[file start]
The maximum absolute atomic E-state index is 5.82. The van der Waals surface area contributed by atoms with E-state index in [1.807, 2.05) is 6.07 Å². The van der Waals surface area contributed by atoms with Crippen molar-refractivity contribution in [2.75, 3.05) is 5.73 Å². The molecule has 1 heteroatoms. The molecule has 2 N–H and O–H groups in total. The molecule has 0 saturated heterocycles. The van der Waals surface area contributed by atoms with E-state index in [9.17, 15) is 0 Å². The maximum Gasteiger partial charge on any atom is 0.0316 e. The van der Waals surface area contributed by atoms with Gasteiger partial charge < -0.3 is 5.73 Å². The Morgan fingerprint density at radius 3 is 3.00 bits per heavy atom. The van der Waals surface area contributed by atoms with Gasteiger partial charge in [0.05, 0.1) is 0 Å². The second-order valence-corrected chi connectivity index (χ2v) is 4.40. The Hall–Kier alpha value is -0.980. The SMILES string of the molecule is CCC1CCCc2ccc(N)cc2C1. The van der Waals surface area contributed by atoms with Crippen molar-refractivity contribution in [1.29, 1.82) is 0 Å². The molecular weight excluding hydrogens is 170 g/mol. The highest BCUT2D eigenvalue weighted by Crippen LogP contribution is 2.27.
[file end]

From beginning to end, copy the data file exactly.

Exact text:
The maximum absolute atomic E-state index is 5.82. The van der Waals surface area contributed by atoms with E-state index in [1.807, 2.05) is 6.07 Å². The van der Waals surface area contributed by atoms with Crippen molar-refractivity contribution in [2.75, 3.05) is 5.73 Å². The molecule has 1 heteroatoms. The molecule has 2 N–H and O–H groups in total. The molecule has 0 saturated heterocycles. The van der Waals surface area contributed by atoms with E-state index in [9.17, 15) is 0 Å². The maximum Gasteiger partial charge on any atom is 0.0316 e. The van der Waals surface area contributed by atoms with Gasteiger partial charge < -0.3 is 5.73 Å². The Morgan fingerprint density at radius 3 is 3.00 bits per heavy atom. The van der Waals surface area contributed by atoms with Gasteiger partial charge in [0.05, 0.1) is 0 Å². The second-order valence-corrected chi connectivity index (χ2v) is 4.40. The Hall–Kier alpha value is -0.980. The SMILES string of the molecule is CCC1CCCc2ccc(N)cc2C1. The van der Waals surface area contributed by atoms with Crippen molar-refractivity contribution in [1.29, 1.82) is 0 Å². The molecular weight excluding hydrogens is 170 g/mol. The highest BCUT2D eigenvalue weighted by Crippen LogP contribution is 2.27.